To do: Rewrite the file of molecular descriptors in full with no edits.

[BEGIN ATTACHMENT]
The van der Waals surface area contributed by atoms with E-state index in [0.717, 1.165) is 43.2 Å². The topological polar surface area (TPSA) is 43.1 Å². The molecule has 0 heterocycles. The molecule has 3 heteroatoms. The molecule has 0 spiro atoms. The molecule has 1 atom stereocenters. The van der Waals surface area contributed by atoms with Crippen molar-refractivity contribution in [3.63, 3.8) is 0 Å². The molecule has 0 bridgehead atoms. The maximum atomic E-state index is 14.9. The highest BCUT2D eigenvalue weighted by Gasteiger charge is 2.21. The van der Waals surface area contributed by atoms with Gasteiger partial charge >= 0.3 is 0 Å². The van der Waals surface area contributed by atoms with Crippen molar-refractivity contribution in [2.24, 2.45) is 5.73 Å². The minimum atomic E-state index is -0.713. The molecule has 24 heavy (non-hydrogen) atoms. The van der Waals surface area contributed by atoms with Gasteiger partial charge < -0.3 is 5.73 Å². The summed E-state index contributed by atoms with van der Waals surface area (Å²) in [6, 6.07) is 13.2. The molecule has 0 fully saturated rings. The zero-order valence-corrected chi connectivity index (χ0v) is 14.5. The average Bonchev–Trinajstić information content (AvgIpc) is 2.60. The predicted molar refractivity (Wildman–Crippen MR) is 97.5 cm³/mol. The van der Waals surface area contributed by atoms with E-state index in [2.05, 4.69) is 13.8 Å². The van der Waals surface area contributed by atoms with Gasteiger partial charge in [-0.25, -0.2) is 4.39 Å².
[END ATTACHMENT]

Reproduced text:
The van der Waals surface area contributed by atoms with E-state index in [0.717, 1.165) is 43.2 Å². The topological polar surface area (TPSA) is 43.1 Å². The molecule has 0 heterocycles. The molecule has 3 heteroatoms. The molecule has 0 spiro atoms. The molecule has 1 atom stereocenters. The van der Waals surface area contributed by atoms with Crippen molar-refractivity contribution in [3.63, 3.8) is 0 Å². The molecule has 0 bridgehead atoms. The maximum atomic E-state index is 14.9. The highest BCUT2D eigenvalue weighted by Gasteiger charge is 2.21. The van der Waals surface area contributed by atoms with Gasteiger partial charge >= 0.3 is 0 Å². The van der Waals surface area contributed by atoms with Crippen molar-refractivity contribution in [2.24, 2.45) is 5.73 Å². The minimum atomic E-state index is -0.713. The molecule has 24 heavy (non-hydrogen) atoms. The van der Waals surface area contributed by atoms with Gasteiger partial charge < -0.3 is 5.73 Å². The summed E-state index contributed by atoms with van der Waals surface area (Å²) in [6, 6.07) is 13.2. The molecule has 0 fully saturated rings. The zero-order valence-corrected chi connectivity index (χ0v) is 14.5. The average Bonchev–Trinajstić information content (AvgIpc) is 2.60. The predicted molar refractivity (Wildman–Crippen MR) is 97.5 cm³/mol. The van der Waals surface area contributed by atoms with E-state index in [2.05, 4.69) is 13.8 Å². The van der Waals surface area contributed by atoms with Gasteiger partial charge in [-0.25, -0.2) is 4.39 Å².